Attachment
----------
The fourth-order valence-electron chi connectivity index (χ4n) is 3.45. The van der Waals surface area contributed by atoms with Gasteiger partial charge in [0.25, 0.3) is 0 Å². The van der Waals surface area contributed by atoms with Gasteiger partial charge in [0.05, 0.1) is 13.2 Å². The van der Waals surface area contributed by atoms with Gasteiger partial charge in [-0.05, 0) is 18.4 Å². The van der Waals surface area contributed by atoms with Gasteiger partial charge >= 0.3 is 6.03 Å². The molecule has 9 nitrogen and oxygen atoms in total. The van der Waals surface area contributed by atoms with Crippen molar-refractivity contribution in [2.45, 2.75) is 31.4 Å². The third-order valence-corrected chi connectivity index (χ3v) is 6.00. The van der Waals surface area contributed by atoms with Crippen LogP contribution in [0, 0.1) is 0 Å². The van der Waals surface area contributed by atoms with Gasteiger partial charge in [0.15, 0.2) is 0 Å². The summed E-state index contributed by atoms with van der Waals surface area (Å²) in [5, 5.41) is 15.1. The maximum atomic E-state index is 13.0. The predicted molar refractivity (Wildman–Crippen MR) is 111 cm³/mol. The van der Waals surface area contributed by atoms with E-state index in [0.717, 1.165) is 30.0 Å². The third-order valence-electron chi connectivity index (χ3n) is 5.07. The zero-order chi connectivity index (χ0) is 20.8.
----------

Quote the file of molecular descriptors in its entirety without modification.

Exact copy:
The fourth-order valence-electron chi connectivity index (χ4n) is 3.45. The van der Waals surface area contributed by atoms with Gasteiger partial charge in [0.25, 0.3) is 0 Å². The van der Waals surface area contributed by atoms with Gasteiger partial charge in [0.05, 0.1) is 13.2 Å². The van der Waals surface area contributed by atoms with Gasteiger partial charge in [-0.05, 0) is 18.4 Å². The van der Waals surface area contributed by atoms with Gasteiger partial charge >= 0.3 is 6.03 Å². The molecule has 9 nitrogen and oxygen atoms in total. The van der Waals surface area contributed by atoms with Crippen molar-refractivity contribution in [2.45, 2.75) is 31.4 Å². The third-order valence-corrected chi connectivity index (χ3v) is 6.00. The van der Waals surface area contributed by atoms with Crippen LogP contribution in [0, 0.1) is 0 Å². The van der Waals surface area contributed by atoms with Gasteiger partial charge in [0.15, 0.2) is 0 Å². The summed E-state index contributed by atoms with van der Waals surface area (Å²) in [5, 5.41) is 15.1. The maximum atomic E-state index is 13.0. The predicted molar refractivity (Wildman–Crippen MR) is 111 cm³/mol. The van der Waals surface area contributed by atoms with E-state index in [0.717, 1.165) is 30.0 Å². The third-order valence-electron chi connectivity index (χ3n) is 5.07. The zero-order chi connectivity index (χ0) is 20.8.